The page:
Many French people from history have loved coffee. For instance, the famous Enlightenment writer Voltaire credited coffee as the inspiration behind his philosophies and purportedly drank somewhere between 40 and 50 cups a day. King Louis XV, who ruled France until he died in 1774, adored the aromatic drink. In fact, Louis XV had his own coffee beans grown at the Palace of Versailles in green houses. France’s populous also became great lovers of coffee because of Louis XV and from the end of his reign, “the number of Coffee-houses rapidly increased in Paris and the provinces, and … [could be found on] the table of the rich and the poor.”
Among those in France who developed a love for coffee was Napoleon. Napoleon’s coffee obsession was not instantaneous. He at first consumed only “two cups of coffee pure, one in the morning after breakfast, and the other directly after dinner.” Over time, however, his love for coffee increased, and while some people may have argued about whether coffee was beneficial or not, one person claimed its beneficial effects could be powerfully illustrated by Napoleon.
“[His] buoyancy of mind and energies, intellectual and physical, were never surpassed by those of any man. He abstained from the use of wines and spirituous liquors, but drank Coffee at all hours of the day, to revive his spirits and invigorate his body.”
In fact, there were some people who claimed Napoleon would have never achieved or accomplished what he did without coffee.
“But for coffee Napoleon would never have been Emperor of France, or conqueror of Europe; but his is an equivocal recommendation: if true, flattering enough to the strength while it condemns the tendency of coffee altogether; for who would not condemn it, and persecute it from the face of the earth, if they were persuaded that this evil thing was the cause why Britain was compelled to sacrifice so many of her subjects — fighting so many battles — gaining so much glory — and running in debt to the amount of eight hundred millions of pounds sterling, all against this Napoleon, the greatest conqueror and coffee-drinker of his age.”
Napoleon continued to indulge in his passion for coffee after he was ordered into exile. For example, on his voyage to Elba, after dinner, Napoleon usually played a game of chess and then coffee was brought to him before he took his nightly stroll on the ship’s deck. Napoleon also drank coffee on the rat-infested island of St. Helena. Coffee had first arrived there in 1733 after been brought there from Yemen. Despite the coffee plants being neglected, they flourished, and no one really thought about the St. Helena’s coffee until Napoleon popularized it in Paris by declaring, “The only good thing to come out of St Helena is the coffee.”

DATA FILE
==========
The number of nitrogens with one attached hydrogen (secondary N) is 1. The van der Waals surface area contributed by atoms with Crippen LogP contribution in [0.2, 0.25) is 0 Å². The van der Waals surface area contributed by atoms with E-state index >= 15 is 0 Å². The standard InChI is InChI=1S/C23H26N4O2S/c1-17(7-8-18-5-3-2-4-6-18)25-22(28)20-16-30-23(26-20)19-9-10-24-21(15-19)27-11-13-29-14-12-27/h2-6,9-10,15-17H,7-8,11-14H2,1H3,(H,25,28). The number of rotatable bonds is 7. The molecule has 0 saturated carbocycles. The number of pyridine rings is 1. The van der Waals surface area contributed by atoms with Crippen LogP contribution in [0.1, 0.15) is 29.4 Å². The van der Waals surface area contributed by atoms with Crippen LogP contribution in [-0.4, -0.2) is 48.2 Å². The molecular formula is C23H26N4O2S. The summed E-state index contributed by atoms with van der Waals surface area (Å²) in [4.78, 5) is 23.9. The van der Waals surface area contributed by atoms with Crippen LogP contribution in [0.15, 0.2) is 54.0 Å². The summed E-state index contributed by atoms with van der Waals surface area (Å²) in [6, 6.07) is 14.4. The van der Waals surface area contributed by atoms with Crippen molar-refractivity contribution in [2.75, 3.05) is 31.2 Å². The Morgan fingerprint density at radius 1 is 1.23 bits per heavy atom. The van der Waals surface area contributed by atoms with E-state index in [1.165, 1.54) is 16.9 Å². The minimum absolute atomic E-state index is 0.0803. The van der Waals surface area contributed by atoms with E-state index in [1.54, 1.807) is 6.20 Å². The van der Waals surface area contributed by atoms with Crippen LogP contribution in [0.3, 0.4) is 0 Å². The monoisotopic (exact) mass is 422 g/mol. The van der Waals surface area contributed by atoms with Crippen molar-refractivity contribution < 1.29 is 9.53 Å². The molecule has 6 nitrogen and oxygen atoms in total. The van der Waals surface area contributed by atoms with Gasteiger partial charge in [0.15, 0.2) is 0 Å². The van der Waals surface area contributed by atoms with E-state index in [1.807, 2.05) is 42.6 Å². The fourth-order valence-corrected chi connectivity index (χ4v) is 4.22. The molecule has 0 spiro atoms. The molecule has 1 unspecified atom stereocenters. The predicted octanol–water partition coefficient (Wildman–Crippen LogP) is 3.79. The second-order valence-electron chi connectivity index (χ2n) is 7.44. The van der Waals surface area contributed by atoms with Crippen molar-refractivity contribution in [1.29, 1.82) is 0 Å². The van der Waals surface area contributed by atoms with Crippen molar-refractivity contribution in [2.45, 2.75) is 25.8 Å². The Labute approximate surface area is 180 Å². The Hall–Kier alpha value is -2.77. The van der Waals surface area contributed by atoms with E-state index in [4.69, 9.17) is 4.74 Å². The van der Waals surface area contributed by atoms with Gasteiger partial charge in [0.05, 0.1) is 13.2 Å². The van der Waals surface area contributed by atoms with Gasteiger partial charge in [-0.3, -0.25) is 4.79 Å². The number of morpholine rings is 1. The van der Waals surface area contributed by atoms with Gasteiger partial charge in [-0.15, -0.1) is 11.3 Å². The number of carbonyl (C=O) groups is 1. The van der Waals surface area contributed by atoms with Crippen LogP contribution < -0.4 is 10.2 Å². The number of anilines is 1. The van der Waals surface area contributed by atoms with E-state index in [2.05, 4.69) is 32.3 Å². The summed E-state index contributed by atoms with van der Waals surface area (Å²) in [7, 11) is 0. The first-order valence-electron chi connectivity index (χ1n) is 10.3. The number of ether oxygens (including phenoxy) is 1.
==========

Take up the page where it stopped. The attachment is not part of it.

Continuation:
Although Napoleon may have preferred St. Helena’s coffee to all other kinds, he was willing to drink whatever coffee was available. For example, when he was residing at Longwood House, Sir Hudson Lowe, who was Governor of the island and Napoleon’s gaoler, sent a case of coffee to Napoleon as a gift. Charles Tristan, better known as the Marquis Montholon, thought Napoleon would not accept it and was astonished when the deposed Emperor ordered the case to be carried to the pantry stating, “good coffee is a precious thing in this horrible place.” The cook was also shocked Napoleon wanted to keep it, as he thought the coffee might be poisoned, but Montholon drank it and reported that “the coffee was excellent.”
Napoleon once said, “Strong coffee, and plenty, awakens me. It gives me a warmth, an unusual force, a pain that is not without pleasure. I would rather suffer than be senseless.” His desire for coffee remained strong even while he was dying. François Carlo Antommarchi, who was Napoleon’s physician from 1818 to his death in 1821, initially allowed him a few sips but eventually told everyone Napoleon was forbidden from drinking coffee.
“General Henri Bertrand wrote of how the Emperor asked twenty times for a spoonful of coffee, to which the valet was ordered by the doctor to refuse, for it might irritate his stomach:
‘Tears came to my eyes, as I looked at this man, formerly so terrifying, who had commanded so proudly and in a manner so absolute, now reduced to begging for a spoonful of coffee, asking permission, as obedient as a child.'”
Napoleon died at 5:49pm on the evening of 5 May 1821 while he was laying in his camp bed in the drawing-room. An autopsy was later performed and Antommarchi concluded that he had died from stomach cancer and supposedly reported coffee grounds were found in his stomach. (There have also been debates as to whether Napoleon died from arsenic poison or was murdered by arsenic.) He was initially buried on St. Helena despite his request to be buried on the banks of the Seine River. In 1840, Louis Philippe I had his remains returned to France, and, in 1861, his remains were entombed in a stone sarcophagus in a crypt under the dome at Les Invalides.
- Barden, Thomas M., “Humanizing the Corsican Ogre,” at State University of New York at Geneseo
- Forsyth, William, and Hudson Lowe, History of the Captivity of Napoleon at St. Helena, Volume 2, 1853
- Hazlitt, William, The Life of Napoleon Buonaparte, Volume 3, 1830
- Law, William, The History of Coffee, Including a Chapter on Chicory, 1850
- Saint-Arroman, Auguste, Coffee, Tea and Chocolate, 1852
- Smallman, David L., Quincentenary: A Story of St Helena, 1502-2002, 2003
- Ukers, William Harrison, All About Coffee, 1922